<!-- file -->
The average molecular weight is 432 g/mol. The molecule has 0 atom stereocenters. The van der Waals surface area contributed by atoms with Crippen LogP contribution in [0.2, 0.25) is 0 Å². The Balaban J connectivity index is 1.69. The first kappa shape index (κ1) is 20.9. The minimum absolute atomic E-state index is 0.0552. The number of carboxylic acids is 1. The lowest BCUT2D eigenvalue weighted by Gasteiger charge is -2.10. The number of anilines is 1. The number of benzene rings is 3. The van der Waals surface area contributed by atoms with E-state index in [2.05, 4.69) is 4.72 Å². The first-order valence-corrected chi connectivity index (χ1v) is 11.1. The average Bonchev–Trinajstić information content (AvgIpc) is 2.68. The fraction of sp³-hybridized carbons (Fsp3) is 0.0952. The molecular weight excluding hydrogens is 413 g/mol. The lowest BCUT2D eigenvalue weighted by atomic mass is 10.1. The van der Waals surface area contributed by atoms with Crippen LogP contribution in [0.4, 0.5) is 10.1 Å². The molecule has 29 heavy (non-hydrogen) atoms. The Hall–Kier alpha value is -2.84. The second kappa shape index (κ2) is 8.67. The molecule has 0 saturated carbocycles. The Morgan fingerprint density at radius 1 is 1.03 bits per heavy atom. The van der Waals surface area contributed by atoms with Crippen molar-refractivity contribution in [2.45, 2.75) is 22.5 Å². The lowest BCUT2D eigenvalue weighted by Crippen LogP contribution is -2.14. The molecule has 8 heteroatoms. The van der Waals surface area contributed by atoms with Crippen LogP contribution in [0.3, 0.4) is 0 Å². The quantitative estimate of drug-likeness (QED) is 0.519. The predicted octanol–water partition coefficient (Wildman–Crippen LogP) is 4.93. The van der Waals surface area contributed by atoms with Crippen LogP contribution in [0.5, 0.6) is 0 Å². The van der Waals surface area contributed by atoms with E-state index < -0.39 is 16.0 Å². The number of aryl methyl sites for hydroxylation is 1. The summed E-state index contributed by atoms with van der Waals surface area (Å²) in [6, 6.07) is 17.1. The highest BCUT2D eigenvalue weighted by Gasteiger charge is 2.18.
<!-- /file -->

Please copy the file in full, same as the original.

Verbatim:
The average molecular weight is 432 g/mol. The molecule has 0 atom stereocenters. The van der Waals surface area contributed by atoms with Crippen LogP contribution in [0.2, 0.25) is 0 Å². The Balaban J connectivity index is 1.69. The first kappa shape index (κ1) is 20.9. The minimum absolute atomic E-state index is 0.0552. The number of carboxylic acids is 1. The lowest BCUT2D eigenvalue weighted by Gasteiger charge is -2.10. The number of anilines is 1. The number of benzene rings is 3. The van der Waals surface area contributed by atoms with E-state index in [2.05, 4.69) is 4.72 Å². The first-order valence-corrected chi connectivity index (χ1v) is 11.1. The average Bonchev–Trinajstić information content (AvgIpc) is 2.68. The fraction of sp³-hybridized carbons (Fsp3) is 0.0952. The molecular weight excluding hydrogens is 413 g/mol. The lowest BCUT2D eigenvalue weighted by atomic mass is 10.1. The van der Waals surface area contributed by atoms with Crippen LogP contribution in [0.4, 0.5) is 10.1 Å². The molecule has 29 heavy (non-hydrogen) atoms. The Hall–Kier alpha value is -2.84. The second kappa shape index (κ2) is 8.67. The molecule has 0 saturated carbocycles. The Morgan fingerprint density at radius 1 is 1.03 bits per heavy atom. The van der Waals surface area contributed by atoms with Crippen molar-refractivity contribution in [2.45, 2.75) is 22.5 Å². The lowest BCUT2D eigenvalue weighted by Crippen LogP contribution is -2.14. The molecule has 8 heteroatoms. The van der Waals surface area contributed by atoms with Crippen LogP contribution in [0.3, 0.4) is 0 Å². The quantitative estimate of drug-likeness (QED) is 0.519. The predicted octanol–water partition coefficient (Wildman–Crippen LogP) is 4.93. The van der Waals surface area contributed by atoms with Crippen LogP contribution in [0.5, 0.6) is 0 Å². The van der Waals surface area contributed by atoms with E-state index < -0.39 is 16.0 Å². The number of aryl methyl sites for hydroxylation is 1. The summed E-state index contributed by atoms with van der Waals surface area (Å²) in [6, 6.07) is 17.1. The highest BCUT2D eigenvalue weighted by Gasteiger charge is 2.18.